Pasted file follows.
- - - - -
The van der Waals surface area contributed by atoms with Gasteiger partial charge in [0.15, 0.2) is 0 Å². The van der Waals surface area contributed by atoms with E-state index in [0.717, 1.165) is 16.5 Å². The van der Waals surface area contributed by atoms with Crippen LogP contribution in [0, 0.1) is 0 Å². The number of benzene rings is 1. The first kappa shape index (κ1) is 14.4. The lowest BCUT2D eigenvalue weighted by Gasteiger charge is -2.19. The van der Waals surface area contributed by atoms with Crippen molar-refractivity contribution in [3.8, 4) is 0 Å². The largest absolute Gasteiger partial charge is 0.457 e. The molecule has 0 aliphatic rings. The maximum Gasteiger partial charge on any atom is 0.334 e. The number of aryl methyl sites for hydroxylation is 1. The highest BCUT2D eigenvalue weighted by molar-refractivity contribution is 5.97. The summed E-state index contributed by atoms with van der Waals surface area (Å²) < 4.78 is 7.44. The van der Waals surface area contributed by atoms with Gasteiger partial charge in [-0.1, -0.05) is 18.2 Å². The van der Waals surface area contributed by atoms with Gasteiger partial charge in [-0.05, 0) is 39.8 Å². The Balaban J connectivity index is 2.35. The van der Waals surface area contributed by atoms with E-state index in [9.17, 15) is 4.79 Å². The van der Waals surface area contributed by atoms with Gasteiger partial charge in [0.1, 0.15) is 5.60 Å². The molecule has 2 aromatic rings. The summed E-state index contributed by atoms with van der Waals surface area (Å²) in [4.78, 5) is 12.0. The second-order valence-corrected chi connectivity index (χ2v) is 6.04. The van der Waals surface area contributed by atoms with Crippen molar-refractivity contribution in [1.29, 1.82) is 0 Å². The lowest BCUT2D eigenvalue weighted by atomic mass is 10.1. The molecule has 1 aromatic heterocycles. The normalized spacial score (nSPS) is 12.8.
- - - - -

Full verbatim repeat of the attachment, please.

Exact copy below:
The van der Waals surface area contributed by atoms with Gasteiger partial charge in [0.15, 0.2) is 0 Å². The van der Waals surface area contributed by atoms with E-state index in [0.717, 1.165) is 16.5 Å². The van der Waals surface area contributed by atoms with Crippen LogP contribution in [0, 0.1) is 0 Å². The number of benzene rings is 1. The first kappa shape index (κ1) is 14.4. The lowest BCUT2D eigenvalue weighted by Gasteiger charge is -2.19. The van der Waals surface area contributed by atoms with Crippen molar-refractivity contribution in [3.8, 4) is 0 Å². The largest absolute Gasteiger partial charge is 0.457 e. The molecule has 0 aliphatic rings. The maximum Gasteiger partial charge on any atom is 0.334 e. The number of aryl methyl sites for hydroxylation is 1. The highest BCUT2D eigenvalue weighted by molar-refractivity contribution is 5.97. The summed E-state index contributed by atoms with van der Waals surface area (Å²) < 4.78 is 7.44. The van der Waals surface area contributed by atoms with Gasteiger partial charge in [-0.1, -0.05) is 18.2 Å². The van der Waals surface area contributed by atoms with Gasteiger partial charge in [-0.05, 0) is 39.8 Å². The Balaban J connectivity index is 2.35. The van der Waals surface area contributed by atoms with E-state index in [9.17, 15) is 4.79 Å². The van der Waals surface area contributed by atoms with Gasteiger partial charge in [0.1, 0.15) is 5.60 Å². The molecule has 2 aromatic rings. The summed E-state index contributed by atoms with van der Waals surface area (Å²) in [4.78, 5) is 12.0. The second-order valence-corrected chi connectivity index (χ2v) is 6.04. The van der Waals surface area contributed by atoms with Crippen molar-refractivity contribution in [1.29, 1.82) is 0 Å². The lowest BCUT2D eigenvalue weighted by atomic mass is 10.1. The molecule has 1 aromatic heterocycles. The normalized spacial score (nSPS) is 12.8.